If it wasn't already apparent, the media flurry around Seth Grahame-Smith's forthcoming Pride and Prejudice and Zombies makes it conclusive: the zombie - at least in its often enoyable yet impotent, kitschy, "survival guide", Zombie Strippers and Shaun of the Dead form - has become the nightmare-image of the day. If salvagepunk is the dream-image vision of rust and bolts restructuring of the built world, the lurch and rot of zombie hordes is its seeming negation. The obscene persistence of the human animal shows itself, not built or builder. Salvagepunk's homo faber meets its homo superstes, defined not by how it refashions the apocalyptic world it inherits but by the bare fact of its survival (of its own personal world-ending event, its death), a survival that nevertheless signals the end of the collective world as we know it.
In other words, in the zombie scenario, the problem is not the immensity of what is to be done by the too few survivors, of how to make a world so as to avoid its trendlines toward systemic failure while still salvaging and repurposing the ruined tools of the "before." The problem, faced with zombies, is that there are too many survivors.
Albeit the wrong kind of survivor. In an echo of continued surging anxieties about overpopulation, the "planet of the slums", contaminated commodities from afar, and the ongoing degradation of the global south, the ongoing passion for all things zombie has the quality of a perverse, rather subversive joke. Rather than the production of corpses that results from capitalism's management (supported coups, ignored genocides, blocking of access to food and medication, destruction of ecosystems) of its unwanted poor, the production of corpses in the a zombie scenario becomes the production of more mouths to feed. World hunger at its most naked, the sick repetition of want let loose on a global scale.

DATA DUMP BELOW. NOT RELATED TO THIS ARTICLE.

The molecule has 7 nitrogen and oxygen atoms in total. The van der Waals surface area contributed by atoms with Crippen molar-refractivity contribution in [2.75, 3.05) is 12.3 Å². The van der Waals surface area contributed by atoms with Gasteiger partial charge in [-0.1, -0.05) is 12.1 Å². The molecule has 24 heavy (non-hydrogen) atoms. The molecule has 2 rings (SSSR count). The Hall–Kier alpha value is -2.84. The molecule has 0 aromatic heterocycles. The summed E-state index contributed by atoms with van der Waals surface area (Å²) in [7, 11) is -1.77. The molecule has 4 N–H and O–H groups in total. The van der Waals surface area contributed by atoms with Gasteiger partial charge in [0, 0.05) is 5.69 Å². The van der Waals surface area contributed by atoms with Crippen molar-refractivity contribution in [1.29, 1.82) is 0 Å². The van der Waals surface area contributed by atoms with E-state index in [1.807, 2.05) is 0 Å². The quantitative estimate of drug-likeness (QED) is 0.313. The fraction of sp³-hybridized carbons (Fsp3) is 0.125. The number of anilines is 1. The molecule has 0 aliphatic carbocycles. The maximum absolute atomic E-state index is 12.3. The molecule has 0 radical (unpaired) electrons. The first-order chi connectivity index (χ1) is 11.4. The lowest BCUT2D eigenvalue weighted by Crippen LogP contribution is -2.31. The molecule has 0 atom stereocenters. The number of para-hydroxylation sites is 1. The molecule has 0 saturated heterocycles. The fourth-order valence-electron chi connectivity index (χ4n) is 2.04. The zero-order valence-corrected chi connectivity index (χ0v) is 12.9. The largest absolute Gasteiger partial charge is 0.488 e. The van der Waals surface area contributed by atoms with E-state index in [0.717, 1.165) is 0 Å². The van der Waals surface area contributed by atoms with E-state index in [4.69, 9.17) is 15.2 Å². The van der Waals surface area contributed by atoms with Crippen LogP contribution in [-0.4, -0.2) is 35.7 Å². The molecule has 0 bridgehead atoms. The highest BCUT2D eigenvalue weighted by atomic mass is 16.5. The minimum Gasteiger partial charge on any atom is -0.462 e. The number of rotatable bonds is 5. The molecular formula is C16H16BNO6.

Yet we need to think through the specificity of the recent period of zombie-fixated culture and its fixation with contagion. For in this wave, exemplified by Boyle's 28 Days Later films, the focus is less on the insatiable hunger of the zombie and more on the danger of the bite, of the transfer of the virus. To be sure, we might read in this continued fears about pandemics, AIDS, and other "literal" figures of contagion and transfer via the bodily act. But this would miss the crucial aspect at hand, namely, why the undead aren't even undead anymore.
The dominant logic of the zombie film from the 40's through the early 80's was two-fold: either the Haitian zombie who was not dead per se and actively controlled via voodoo...
or the shambling hordes, still bearing marks of their life before death, of Romero's trilogy (and others, such as Ragona's Last Man on Earth).